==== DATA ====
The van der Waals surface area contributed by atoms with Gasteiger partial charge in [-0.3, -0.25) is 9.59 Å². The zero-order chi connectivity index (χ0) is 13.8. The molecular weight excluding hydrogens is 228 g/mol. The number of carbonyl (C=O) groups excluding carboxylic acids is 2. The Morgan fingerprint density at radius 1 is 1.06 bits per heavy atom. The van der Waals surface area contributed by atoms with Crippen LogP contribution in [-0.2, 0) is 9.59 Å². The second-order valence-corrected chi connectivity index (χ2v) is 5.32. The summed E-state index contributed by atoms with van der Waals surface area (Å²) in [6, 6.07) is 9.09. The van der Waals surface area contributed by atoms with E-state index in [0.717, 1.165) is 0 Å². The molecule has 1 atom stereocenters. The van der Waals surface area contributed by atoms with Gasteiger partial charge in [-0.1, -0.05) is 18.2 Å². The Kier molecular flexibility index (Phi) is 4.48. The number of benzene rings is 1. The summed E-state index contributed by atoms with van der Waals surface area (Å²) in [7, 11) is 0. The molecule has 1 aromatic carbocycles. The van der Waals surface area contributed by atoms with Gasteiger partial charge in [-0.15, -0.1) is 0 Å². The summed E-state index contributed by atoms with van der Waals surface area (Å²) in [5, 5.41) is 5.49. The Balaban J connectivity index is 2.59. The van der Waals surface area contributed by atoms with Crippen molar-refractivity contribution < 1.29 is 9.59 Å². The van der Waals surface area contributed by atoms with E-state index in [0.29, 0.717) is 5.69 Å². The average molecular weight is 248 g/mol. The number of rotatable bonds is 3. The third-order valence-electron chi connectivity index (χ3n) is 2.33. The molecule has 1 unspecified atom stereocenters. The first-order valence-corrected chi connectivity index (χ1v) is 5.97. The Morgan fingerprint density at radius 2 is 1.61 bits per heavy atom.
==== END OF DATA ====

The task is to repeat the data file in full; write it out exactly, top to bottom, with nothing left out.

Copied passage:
The van der Waals surface area contributed by atoms with Gasteiger partial charge in [-0.3, -0.25) is 9.59 Å². The zero-order chi connectivity index (χ0) is 13.8. The molecular weight excluding hydrogens is 228 g/mol. The number of carbonyl (C=O) groups excluding carboxylic acids is 2. The Morgan fingerprint density at radius 1 is 1.06 bits per heavy atom. The van der Waals surface area contributed by atoms with Crippen LogP contribution in [-0.2, 0) is 9.59 Å². The second-order valence-corrected chi connectivity index (χ2v) is 5.32. The summed E-state index contributed by atoms with van der Waals surface area (Å²) in [6, 6.07) is 9.09. The van der Waals surface area contributed by atoms with E-state index in [0.717, 1.165) is 0 Å². The molecule has 1 atom stereocenters. The van der Waals surface area contributed by atoms with Gasteiger partial charge in [-0.1, -0.05) is 18.2 Å². The Kier molecular flexibility index (Phi) is 4.48. The number of benzene rings is 1. The summed E-state index contributed by atoms with van der Waals surface area (Å²) in [7, 11) is 0. The molecule has 1 aromatic carbocycles. The van der Waals surface area contributed by atoms with Gasteiger partial charge in [-0.15, -0.1) is 0 Å². The summed E-state index contributed by atoms with van der Waals surface area (Å²) in [5, 5.41) is 5.49. The Balaban J connectivity index is 2.59. The van der Waals surface area contributed by atoms with Crippen molar-refractivity contribution < 1.29 is 9.59 Å². The van der Waals surface area contributed by atoms with E-state index in [0.29, 0.717) is 5.69 Å². The average molecular weight is 248 g/mol. The number of rotatable bonds is 3. The third-order valence-electron chi connectivity index (χ3n) is 2.33. The molecule has 1 unspecified atom stereocenters. The first-order valence-corrected chi connectivity index (χ1v) is 5.97. The Morgan fingerprint density at radius 2 is 1.61 bits per heavy atom.